What Is A PSA Test?
The Institute recommends for men to keep track of their PSA level, as any one reading is not as significant as the “trend over time.” We believe there isn’t a “normal” PSA level, as the number may change due to a number of factors. One of the biggest influencing factors is age because the prostate grows as men mature, which, in turn, creates a higher PSA level.
For an accurate PSA reading, men should avoid:
- Sexual activity 48 hours prior to taking a test.
- Excessive bike riding or lengthy car rides.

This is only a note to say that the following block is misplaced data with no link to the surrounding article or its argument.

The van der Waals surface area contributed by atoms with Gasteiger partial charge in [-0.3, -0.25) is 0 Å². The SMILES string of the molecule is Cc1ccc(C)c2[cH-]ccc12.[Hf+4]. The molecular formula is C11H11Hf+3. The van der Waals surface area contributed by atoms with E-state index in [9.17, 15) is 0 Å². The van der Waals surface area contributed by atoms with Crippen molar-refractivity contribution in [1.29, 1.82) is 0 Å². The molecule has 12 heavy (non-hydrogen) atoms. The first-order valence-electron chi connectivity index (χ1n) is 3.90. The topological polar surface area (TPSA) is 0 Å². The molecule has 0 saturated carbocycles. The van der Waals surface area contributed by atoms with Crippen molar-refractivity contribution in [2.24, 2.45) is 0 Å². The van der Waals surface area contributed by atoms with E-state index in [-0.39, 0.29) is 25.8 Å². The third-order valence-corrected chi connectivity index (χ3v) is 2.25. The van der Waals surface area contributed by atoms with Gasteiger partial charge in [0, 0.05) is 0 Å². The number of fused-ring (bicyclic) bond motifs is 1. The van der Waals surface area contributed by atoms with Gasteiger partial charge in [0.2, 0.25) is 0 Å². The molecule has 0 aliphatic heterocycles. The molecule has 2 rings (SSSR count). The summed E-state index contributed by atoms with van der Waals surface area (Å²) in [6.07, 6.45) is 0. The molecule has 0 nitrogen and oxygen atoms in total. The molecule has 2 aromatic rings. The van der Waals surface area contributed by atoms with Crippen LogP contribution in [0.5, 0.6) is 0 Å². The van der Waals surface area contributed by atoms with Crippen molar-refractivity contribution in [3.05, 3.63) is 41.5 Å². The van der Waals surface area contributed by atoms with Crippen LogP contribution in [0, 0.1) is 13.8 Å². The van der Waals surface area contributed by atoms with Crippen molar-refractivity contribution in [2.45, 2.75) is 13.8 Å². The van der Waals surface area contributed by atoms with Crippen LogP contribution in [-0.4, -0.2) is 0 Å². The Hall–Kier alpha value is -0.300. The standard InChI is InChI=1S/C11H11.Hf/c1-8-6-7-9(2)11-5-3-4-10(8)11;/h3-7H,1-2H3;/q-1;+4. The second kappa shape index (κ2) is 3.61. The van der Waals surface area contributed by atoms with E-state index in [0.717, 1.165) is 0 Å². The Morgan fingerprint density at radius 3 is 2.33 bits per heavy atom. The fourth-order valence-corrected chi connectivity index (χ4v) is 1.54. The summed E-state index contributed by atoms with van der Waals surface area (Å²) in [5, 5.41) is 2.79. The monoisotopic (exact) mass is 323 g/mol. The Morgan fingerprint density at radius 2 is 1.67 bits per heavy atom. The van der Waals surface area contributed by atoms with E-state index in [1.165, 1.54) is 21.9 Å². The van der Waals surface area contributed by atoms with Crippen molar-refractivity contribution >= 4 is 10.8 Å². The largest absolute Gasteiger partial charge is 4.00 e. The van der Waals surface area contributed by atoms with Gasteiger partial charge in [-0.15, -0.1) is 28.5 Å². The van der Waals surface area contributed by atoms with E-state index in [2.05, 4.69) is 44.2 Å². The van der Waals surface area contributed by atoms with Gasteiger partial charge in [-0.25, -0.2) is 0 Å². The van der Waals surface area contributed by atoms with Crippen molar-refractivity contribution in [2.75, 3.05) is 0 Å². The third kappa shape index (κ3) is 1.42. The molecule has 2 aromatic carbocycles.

- Finally, never take a PSA test for two weeks after a digital rectal exam, or six to eight weeks after a TRUS or a biopsy. Any procedures dealing with the prostate—whether non-invasive or minimally invasive—will increase PSA levels.
Patients should have a TRUS done if the PSA level is more than 2.5 ng/ml or the digital rectal examination is abnormal, regardless of the PSA level. For high risk men, a TRUS examination is recommended if their PSA level is over 2.0 ng/ml.